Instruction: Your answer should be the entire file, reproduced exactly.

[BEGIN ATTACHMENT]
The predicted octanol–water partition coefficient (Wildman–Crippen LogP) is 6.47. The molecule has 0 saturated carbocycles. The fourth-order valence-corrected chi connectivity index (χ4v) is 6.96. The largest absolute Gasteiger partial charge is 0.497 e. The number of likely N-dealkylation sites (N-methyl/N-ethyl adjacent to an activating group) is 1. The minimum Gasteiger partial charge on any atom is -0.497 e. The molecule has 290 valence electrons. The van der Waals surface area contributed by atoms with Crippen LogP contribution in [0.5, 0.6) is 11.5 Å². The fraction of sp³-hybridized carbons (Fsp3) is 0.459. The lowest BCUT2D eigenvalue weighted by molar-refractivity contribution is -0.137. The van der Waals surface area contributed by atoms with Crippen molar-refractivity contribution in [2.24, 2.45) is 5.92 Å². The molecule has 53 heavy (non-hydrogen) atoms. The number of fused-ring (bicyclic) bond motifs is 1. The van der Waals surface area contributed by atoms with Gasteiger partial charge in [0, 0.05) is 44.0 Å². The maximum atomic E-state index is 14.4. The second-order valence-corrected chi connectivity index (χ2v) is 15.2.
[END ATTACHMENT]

The predicted octanol–water partition coefficient (Wildman–Crippen LogP) is 6.47. The molecule has 0 saturated carbocycles. The fourth-order valence-corrected chi connectivity index (χ4v) is 6.96. The largest absolute Gasteiger partial charge is 0.497 e. The number of likely N-dealkylation sites (N-methyl/N-ethyl adjacent to an activating group) is 1. The minimum Gasteiger partial charge on any atom is -0.497 e. The molecule has 290 valence electrons. The van der Waals surface area contributed by atoms with Crippen LogP contribution in [0.5, 0.6) is 11.5 Å². The fraction of sp³-hybridized carbons (Fsp3) is 0.459. The lowest BCUT2D eigenvalue weighted by molar-refractivity contribution is -0.137. The van der Waals surface area contributed by atoms with Crippen molar-refractivity contribution in [2.24, 2.45) is 5.92 Å². The molecule has 53 heavy (non-hydrogen) atoms. The number of fused-ring (bicyclic) bond motifs is 1. The van der Waals surface area contributed by atoms with Gasteiger partial charge in [0, 0.05) is 44.0 Å². The maximum atomic E-state index is 14.4. The second-order valence-corrected chi connectivity index (χ2v) is 15.2.